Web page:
Global real estate is entering a downturn that will kill growth, and it’s the worst in Canada. That was the gist of numbers from Oxford Economics today. The macro-research firm crunched the numbers on housing as a share of GDP, and Canada had the highest share. As home sales and building slows, this will leave the economy with the slowest share of growth.
A Global Housing Slump Will Kill Economic Growth Everywhere
Oxford Economics sees a global economic slump coming. They blame a negative wealth effect, falling residential investment, and tighter credit. Countries with the largest share of housing investment will see the biggest impact.
“If we rank each economy according to these three factors and average the ranks, the most vulnerable economies look to be Canada, Taiwan, Finland, and New Zealand,” said Adam Slater, a lead economist with the firm.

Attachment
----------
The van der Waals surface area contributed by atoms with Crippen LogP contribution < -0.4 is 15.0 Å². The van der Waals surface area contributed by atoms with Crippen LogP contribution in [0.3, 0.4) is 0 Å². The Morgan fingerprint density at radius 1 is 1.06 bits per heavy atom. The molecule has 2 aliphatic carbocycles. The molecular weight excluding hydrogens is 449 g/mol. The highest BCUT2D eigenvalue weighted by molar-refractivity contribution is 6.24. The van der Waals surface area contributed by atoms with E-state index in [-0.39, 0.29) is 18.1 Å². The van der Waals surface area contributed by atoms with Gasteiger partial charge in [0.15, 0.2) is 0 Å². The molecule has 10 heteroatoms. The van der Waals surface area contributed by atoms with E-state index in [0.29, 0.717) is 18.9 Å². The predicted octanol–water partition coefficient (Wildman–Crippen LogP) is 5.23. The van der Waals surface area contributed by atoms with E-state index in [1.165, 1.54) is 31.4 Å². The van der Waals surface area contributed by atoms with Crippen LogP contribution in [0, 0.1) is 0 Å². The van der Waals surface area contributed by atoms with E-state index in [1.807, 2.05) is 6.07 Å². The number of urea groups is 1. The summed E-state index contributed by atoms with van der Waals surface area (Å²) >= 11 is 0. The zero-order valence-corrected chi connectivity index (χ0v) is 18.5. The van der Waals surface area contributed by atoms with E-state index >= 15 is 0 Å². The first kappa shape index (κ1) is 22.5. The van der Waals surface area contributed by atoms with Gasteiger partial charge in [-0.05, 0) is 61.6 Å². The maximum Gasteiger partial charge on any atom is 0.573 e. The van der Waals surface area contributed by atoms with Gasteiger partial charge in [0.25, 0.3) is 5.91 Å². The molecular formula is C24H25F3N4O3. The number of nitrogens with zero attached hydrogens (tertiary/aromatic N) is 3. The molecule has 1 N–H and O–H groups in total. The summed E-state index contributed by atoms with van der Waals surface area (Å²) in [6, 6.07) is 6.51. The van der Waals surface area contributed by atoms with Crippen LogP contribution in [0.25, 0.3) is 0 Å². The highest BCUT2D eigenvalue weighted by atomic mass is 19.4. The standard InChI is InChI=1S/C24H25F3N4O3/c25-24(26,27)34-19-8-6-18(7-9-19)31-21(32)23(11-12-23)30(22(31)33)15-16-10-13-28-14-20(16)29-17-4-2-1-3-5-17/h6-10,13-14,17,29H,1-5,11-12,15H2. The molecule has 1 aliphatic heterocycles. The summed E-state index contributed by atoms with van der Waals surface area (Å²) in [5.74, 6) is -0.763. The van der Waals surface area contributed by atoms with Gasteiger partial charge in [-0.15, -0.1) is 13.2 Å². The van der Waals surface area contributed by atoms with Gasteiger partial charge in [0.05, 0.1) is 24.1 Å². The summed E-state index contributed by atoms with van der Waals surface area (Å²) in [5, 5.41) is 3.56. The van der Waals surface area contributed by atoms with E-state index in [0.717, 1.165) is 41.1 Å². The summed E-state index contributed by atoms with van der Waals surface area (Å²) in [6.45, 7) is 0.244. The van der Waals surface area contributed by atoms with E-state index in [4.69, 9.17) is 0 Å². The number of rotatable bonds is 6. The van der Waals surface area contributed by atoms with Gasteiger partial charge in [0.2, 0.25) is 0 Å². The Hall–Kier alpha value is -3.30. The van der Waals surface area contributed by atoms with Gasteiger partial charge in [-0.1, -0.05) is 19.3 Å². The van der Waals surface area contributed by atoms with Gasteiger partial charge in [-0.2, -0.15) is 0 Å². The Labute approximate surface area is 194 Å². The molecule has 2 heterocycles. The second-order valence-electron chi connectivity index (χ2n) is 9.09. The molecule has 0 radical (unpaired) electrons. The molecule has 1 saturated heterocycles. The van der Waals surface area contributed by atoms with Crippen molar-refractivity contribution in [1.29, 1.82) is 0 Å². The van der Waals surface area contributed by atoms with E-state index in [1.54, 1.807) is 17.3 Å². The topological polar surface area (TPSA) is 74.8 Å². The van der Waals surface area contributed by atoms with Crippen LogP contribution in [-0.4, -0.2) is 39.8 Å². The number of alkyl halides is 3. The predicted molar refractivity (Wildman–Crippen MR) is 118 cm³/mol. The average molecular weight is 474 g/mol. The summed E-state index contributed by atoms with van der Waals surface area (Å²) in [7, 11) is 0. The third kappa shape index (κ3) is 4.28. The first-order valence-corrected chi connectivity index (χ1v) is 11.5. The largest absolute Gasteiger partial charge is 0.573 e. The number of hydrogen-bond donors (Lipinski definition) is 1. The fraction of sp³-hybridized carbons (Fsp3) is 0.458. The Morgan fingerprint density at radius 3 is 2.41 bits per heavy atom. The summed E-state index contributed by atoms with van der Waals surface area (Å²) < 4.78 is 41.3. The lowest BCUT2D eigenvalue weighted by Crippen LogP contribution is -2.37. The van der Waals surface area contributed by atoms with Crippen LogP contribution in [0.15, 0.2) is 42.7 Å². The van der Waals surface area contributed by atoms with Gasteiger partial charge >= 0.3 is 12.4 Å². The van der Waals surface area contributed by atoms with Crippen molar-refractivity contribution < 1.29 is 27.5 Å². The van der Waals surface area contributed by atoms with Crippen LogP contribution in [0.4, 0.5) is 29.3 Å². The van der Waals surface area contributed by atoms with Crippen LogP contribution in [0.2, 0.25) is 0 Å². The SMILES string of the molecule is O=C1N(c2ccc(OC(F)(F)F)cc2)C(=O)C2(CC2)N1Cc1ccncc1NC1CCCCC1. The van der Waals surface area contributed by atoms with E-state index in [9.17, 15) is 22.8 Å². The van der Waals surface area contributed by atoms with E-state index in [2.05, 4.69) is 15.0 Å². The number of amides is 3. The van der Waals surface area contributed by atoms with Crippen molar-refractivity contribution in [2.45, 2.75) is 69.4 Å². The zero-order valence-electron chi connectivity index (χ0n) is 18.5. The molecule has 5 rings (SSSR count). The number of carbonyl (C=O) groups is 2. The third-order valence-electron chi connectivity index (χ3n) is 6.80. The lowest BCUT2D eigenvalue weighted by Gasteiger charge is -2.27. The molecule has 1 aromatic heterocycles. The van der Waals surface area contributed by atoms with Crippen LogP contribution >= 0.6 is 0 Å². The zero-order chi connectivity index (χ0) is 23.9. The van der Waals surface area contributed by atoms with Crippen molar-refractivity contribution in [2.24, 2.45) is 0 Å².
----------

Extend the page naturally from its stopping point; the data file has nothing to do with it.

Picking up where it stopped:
Canada Is The Most Vulnerable Economy Due To Its Real Estate Addiction
Canada is more addicted to housing investment than any other economy. Residential investment peaked at 9.0% of GDP from 2020 to 2022, the highest share in the world. In a distant second is Taiwan (7.6% of GDP), followed by Finland (7.0%), and New Zealand (7.1%). It’s significant when almost 1 in 10 dollars of an economy’s output is just sheltering people.
Source: Oxford Economics.
The same monetary policy mistakes were echoed around the world, but not all economies are in a bad place. Notable exceptions to housing dependence are Japan (3.5%), the US (4.2%), and Italy (5.1%). “Here, housing investment as a share of GDP is below average for the sample, well below pre-GFC peak levels, and in the case of Japan also lower than the 10-year average,” said Slater.
Canada’s combination of highly indebted households and housing investment are a problematic combination. As interest rates rise, households won’t be able to continue absorbing home prices as easily. Demand falls until prices drop, having a disproportionate impact on GDP.